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The Rolling Stones: Paint It Black

Recently a music blogger asserted boldly the Stones had never done a decent version of Satisfaction live which – unless he'd seen the thousands of Stones shows since mid 65 – illustrates the folly of mistaking a live recording with a live performance.

Which is why the two hour film on this double CD/DVD set is so important. It's not a live concert just a film of one, but it takes you that much closer to the performance, and Mick Jagger is nothing if not a performer of music.

After playing their first Glastonbury festival, the Stones had two concerts in London's Hyde Park, almost exactly 44 years to the day since they last played there, just two days after the death of former member Brian Jones.

That legendary concert – Jagger in his frilly dress reading Shelley, hundreds of white butterflies released (many had already died in the boxes) and the first appearance of guitarist Mick Taylor as Jones' replacement – was captured on the film Stones in the Park and even today it has sense of dark occasion.

And when the Stones went back earlier this year to play for what Keith Richards and Jagger call their home crowd, there was a similar sense of significance. The Stones were still celebrating their 50th anniversary – the date being slightly flexible – and while it's been fashionable to dismiss them the capacity, cross-generation crowd (teens girls to balding graybeards in headbands) which sang along with Start Me Up, It's Only Rock'n'Roll and Jumpin' Jack Flash had no such reservations.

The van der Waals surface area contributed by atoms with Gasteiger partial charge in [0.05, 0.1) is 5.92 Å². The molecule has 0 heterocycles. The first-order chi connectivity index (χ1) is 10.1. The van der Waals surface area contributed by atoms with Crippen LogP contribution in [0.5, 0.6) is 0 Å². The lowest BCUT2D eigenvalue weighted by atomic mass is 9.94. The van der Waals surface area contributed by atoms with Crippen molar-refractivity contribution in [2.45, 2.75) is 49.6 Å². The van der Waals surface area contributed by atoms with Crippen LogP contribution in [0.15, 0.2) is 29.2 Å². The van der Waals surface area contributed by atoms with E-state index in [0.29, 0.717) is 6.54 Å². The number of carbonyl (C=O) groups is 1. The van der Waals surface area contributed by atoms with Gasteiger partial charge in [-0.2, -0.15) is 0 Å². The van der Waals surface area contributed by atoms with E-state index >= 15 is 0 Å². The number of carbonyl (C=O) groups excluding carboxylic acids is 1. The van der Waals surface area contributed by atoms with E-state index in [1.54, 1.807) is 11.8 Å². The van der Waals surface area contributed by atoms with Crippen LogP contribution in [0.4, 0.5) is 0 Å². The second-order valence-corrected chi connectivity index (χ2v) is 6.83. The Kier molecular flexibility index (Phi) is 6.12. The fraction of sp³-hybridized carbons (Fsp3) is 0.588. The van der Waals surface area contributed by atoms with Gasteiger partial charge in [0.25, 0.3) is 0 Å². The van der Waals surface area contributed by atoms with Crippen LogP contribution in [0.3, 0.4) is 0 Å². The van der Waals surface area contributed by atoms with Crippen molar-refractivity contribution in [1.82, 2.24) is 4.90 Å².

Of course this was concert as commodity with merchandising, massive side screens, a soundsystem and huge stage that were unknown in the late 60s.

“It's another world,” says Jagger. “Having said that, I'm still doing the same thing more or less,” he laughs. Then the footage cuts to Honky Tonk Woman and Jagger camping it up in something like that frilly dress again.

There's a swagger, humour and humanity about the band as cheerleader Jagger whips the crowd up, his frame so ridiculously skinny he could get blown off stage by the power chords coming from Richards and Ronnie Wood.

The footage picks up fans of all ages who have Stones tats and t-shirts, some terrifying close-ups of the road-worn faces on the stage, and footage on those enormous screens.

New song Doom and Gloom polishes up well in the context of familiar hits, Richards gets the spotlight with the acoustic You Got the Silver and Happy, Charlie Watts says a crowd-pleasing “Hello”, and they are joined by Taylor again who gets player-of-the-day for his spot on Midnight Rambler.

The DVD here is a beautifully shot concert event (with inserts from 69 and commentary by the band and Taylor), the double CD of the music is for cranking up over summer.

And Satisfaction?

Not quite as thrilling and economic as at the Civic in March 66, but not bad at all.

For more on the Rolling Stones at Elsewhere (including film, book, music and concert reviews) start here. To find material on the individual Stones use the "search" funtion. 

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